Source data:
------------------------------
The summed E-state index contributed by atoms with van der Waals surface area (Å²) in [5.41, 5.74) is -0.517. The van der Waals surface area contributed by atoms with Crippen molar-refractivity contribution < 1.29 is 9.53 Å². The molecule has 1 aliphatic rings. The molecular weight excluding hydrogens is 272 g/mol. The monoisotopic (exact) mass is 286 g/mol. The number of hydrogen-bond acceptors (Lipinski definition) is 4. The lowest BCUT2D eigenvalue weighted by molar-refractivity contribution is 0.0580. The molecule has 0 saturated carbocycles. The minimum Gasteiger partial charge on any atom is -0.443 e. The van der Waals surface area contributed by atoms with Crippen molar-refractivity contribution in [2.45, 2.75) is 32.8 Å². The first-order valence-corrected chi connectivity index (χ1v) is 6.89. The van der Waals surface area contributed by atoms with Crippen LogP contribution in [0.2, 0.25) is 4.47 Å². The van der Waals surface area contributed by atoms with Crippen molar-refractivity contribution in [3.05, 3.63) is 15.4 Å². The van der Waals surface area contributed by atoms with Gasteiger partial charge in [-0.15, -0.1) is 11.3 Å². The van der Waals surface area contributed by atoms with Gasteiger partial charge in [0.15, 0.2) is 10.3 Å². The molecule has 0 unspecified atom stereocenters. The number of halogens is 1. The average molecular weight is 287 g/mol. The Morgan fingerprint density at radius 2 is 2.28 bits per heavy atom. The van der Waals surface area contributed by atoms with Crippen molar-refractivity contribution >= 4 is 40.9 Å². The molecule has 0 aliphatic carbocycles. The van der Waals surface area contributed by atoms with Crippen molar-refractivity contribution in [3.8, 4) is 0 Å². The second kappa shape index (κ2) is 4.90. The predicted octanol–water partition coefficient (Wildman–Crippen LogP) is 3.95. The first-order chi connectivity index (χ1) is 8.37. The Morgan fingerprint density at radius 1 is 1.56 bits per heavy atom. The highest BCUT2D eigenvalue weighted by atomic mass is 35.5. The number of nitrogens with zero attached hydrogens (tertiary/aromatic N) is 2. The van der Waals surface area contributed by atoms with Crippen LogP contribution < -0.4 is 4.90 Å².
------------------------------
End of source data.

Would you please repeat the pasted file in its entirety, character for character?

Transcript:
The summed E-state index contributed by atoms with van der Waals surface area (Å²) in [5.41, 5.74) is -0.517. The van der Waals surface area contributed by atoms with Crippen molar-refractivity contribution < 1.29 is 9.53 Å². The molecule has 1 aliphatic rings. The molecular weight excluding hydrogens is 272 g/mol. The monoisotopic (exact) mass is 286 g/mol. The number of hydrogen-bond acceptors (Lipinski definition) is 4. The lowest BCUT2D eigenvalue weighted by molar-refractivity contribution is 0.0580. The molecule has 0 saturated carbocycles. The minimum Gasteiger partial charge on any atom is -0.443 e. The van der Waals surface area contributed by atoms with Crippen molar-refractivity contribution in [2.45, 2.75) is 32.8 Å². The first-order valence-corrected chi connectivity index (χ1v) is 6.89. The van der Waals surface area contributed by atoms with Crippen LogP contribution in [0.2, 0.25) is 4.47 Å². The van der Waals surface area contributed by atoms with Crippen molar-refractivity contribution in [3.05, 3.63) is 15.4 Å². The van der Waals surface area contributed by atoms with Gasteiger partial charge in [-0.15, -0.1) is 11.3 Å². The van der Waals surface area contributed by atoms with Gasteiger partial charge in [0.15, 0.2) is 10.3 Å². The molecule has 0 unspecified atom stereocenters. The number of halogens is 1. The average molecular weight is 287 g/mol. The Morgan fingerprint density at radius 2 is 2.28 bits per heavy atom. The van der Waals surface area contributed by atoms with Crippen molar-refractivity contribution >= 4 is 40.9 Å². The molecule has 0 aliphatic carbocycles. The van der Waals surface area contributed by atoms with Crippen molar-refractivity contribution in [3.8, 4) is 0 Å². The second kappa shape index (κ2) is 4.90. The predicted octanol–water partition coefficient (Wildman–Crippen LogP) is 3.95. The first-order chi connectivity index (χ1) is 8.37. The Morgan fingerprint density at radius 1 is 1.56 bits per heavy atom. The highest BCUT2D eigenvalue weighted by atomic mass is 35.5. The number of nitrogens with zero attached hydrogens (tertiary/aromatic N) is 2. The van der Waals surface area contributed by atoms with Crippen LogP contribution < -0.4 is 4.90 Å².